Rogosh is an operative for a country hostile to the United States. When he strikes, he typically leaves dozens, if not hundreds, of bodies in his wake. Rogosh has been spotted in Los ... See full summary »


(as Leonard J. Horn)


(created by),

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Episode cast overview:
Allen Joseph ...
The Doctor (as Allan Joseph)
Charles Maxwell ...
James Lanphier ...
Svea Grunfeld ...
Woman Judge


Rogosh is an operative for a country hostile to the United States. When he strikes, he typically leaves dozens, if not hundreds, of bodies in his wake. Rogosh has been spotted in Los Angeles. But he will not crack under normal interrogation methods. Briggs comes up with an unusual plan. The IMF stages an accident where pedestrian Rogosh is struck by a car. When he awakes, he appears to be in a prison in his home country -- three years later. Written by Bill Koenig

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Release Date:

1 October 1966 (USA)  »

Company Credits

Production Co:

Show detailed on  »

Technical Specs


| (168 episodes)

Sound Mix:


Aspect Ratio:

1.33 : 1
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Did You Know?


Inside joke: In the dossier scene, the last photograph Briggs looks at - and rejects - is that of the show's creator, Bruce Geller. See more »


Rogosh and Lazloff watch a fake Klimi being led across the grounds of the "prison" long before Rollin ever makes up as the man. See more »


[first lines]
["October, 1966", Mr. Briggs parks in a reserved spot next to another car in a lot, unlocks it with a key from his pocket, and plays an unlabeled 8-track tape he finds in the locked glove compartment with a manila envelope containing four photos. A clock strikes 6 o'clock]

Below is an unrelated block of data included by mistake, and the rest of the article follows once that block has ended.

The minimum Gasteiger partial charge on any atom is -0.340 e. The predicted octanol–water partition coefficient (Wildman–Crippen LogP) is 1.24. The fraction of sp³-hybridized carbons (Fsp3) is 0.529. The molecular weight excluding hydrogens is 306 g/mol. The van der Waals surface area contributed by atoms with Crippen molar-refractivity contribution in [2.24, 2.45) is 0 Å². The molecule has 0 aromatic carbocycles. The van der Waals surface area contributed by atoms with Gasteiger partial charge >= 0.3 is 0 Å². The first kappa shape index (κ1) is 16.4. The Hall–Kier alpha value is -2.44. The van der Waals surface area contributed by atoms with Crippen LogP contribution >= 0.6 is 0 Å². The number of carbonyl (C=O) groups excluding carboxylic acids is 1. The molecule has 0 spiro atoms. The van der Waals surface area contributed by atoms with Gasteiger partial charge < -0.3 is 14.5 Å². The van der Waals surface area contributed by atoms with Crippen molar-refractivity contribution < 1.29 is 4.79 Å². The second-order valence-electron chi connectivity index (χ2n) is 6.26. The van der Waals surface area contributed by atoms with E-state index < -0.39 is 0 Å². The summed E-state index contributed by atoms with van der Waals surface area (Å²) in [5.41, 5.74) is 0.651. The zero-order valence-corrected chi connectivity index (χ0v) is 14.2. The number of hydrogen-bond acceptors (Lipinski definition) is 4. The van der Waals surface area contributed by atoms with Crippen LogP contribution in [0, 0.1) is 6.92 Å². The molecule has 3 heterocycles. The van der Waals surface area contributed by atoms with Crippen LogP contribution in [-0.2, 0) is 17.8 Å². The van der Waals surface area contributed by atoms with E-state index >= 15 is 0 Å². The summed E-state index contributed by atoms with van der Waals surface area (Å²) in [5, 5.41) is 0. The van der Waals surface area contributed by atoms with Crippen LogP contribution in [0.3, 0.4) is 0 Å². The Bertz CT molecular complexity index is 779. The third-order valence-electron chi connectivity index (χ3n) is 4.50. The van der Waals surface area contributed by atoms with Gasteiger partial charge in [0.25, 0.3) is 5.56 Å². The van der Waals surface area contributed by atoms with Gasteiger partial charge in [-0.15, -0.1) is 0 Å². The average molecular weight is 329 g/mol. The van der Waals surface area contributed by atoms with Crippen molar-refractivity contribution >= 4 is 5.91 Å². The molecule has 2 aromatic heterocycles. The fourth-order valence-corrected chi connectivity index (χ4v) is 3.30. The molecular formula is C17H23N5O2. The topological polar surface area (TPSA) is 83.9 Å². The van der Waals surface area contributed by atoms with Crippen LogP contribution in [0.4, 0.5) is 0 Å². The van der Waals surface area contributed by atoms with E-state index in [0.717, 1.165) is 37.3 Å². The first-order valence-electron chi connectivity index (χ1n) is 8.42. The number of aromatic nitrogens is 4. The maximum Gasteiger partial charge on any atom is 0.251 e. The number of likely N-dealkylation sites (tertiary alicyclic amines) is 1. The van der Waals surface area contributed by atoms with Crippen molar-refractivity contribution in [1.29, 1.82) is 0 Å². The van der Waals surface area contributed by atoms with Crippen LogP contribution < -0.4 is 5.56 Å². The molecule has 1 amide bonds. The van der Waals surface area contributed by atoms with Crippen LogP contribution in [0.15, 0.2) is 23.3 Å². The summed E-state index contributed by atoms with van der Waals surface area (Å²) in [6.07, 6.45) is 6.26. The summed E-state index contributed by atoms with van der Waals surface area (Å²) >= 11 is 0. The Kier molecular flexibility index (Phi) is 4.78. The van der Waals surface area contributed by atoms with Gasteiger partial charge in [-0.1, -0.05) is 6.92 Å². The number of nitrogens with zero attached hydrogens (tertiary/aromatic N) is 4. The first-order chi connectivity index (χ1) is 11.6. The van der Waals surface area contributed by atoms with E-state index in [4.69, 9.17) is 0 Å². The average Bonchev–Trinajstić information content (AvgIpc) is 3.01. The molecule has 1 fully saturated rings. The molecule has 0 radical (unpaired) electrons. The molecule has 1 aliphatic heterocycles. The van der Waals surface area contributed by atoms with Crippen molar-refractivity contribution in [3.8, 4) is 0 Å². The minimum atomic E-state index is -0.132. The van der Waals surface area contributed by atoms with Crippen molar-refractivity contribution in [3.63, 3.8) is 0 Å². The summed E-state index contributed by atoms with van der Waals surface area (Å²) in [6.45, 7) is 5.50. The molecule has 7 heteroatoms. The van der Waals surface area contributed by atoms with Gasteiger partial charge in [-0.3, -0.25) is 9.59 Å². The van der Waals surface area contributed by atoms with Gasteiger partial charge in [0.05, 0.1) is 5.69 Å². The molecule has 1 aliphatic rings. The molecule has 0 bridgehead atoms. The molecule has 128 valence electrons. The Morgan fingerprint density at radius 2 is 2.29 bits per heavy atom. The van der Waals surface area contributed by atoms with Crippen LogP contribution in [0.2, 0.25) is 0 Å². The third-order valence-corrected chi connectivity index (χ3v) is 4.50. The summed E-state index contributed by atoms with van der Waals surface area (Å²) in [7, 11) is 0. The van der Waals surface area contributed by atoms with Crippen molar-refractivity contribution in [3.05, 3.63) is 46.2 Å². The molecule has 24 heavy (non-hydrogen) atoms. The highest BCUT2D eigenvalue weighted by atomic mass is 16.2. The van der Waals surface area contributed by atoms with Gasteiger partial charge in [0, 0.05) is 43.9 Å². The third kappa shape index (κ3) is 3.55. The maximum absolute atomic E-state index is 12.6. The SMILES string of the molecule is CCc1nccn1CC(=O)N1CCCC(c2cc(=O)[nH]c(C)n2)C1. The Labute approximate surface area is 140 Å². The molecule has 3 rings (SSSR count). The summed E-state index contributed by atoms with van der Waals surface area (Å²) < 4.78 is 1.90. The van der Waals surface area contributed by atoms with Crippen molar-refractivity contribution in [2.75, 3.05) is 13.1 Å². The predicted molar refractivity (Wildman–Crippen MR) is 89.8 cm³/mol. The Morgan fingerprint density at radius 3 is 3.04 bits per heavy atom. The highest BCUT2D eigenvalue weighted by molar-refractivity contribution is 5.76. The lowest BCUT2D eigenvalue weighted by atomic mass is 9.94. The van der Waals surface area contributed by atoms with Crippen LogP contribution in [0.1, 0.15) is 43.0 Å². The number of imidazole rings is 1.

Voice on Tape: Good morning, Mr. Briggs. This man is Imre Rogosh, known to us as The Monster. His specialty is mass murder in order to create political anarchy. Here is some samples of his work. North Africa, Bombay, Rio de ...
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User Reviews

Setting the pattern for some future episodes--this one is a classic.
20 January 2014 | by (Bradenton, Florida) – See all my reviews

"Operation Rogosh" is among the best episodes of not just season one but for the entire series. And, it was so good that several later episodes used similar formulas.

An international terrorist, Imre Rogosh (Fritz Weaver) has been spotted in the United States. However, instead of taking him into custody, the Secretary has a mission for the IM Force--to make Rogosh talk and tell what he's done while in the US. This is of paramount importance because Rogosh is no ordinary spy--he's a terrorist and mass murder is not out of the question.

The mission begins with Rogosh and a colleague walking down a street in a big city. Suddenly, a car comes barreling down on them and strikes Rogosh. Before anyone can think, an ambulance rushes to the scene and spirits away the unconscious man. However, this was no accident--the car was driven by a professional and they just wanted to knock Rogosh out and take him, not kill the man.

When Rogosh awakens, he finds that a long time has passed since the accident--and that's the key. Little time has actually passed and the mission is to convince the man that time has passed--and the mission he was on failed. Or did it? The bottom line is that they hope to confuse the man enough that they actually get him to divulge the secret. See the show to find out for yourself.

In later missions, the IM Force kidnapped scum-bags and convinced them they were on submarines (when they were on land) and that a nuclear bomb detonated when they were in an underground bunker! I am sure there were other similar film-flams by the gang--all were great shows. Well worth seeing and exquisitely written--even if the idea was originally used in "36 Hours" (with James Garner).

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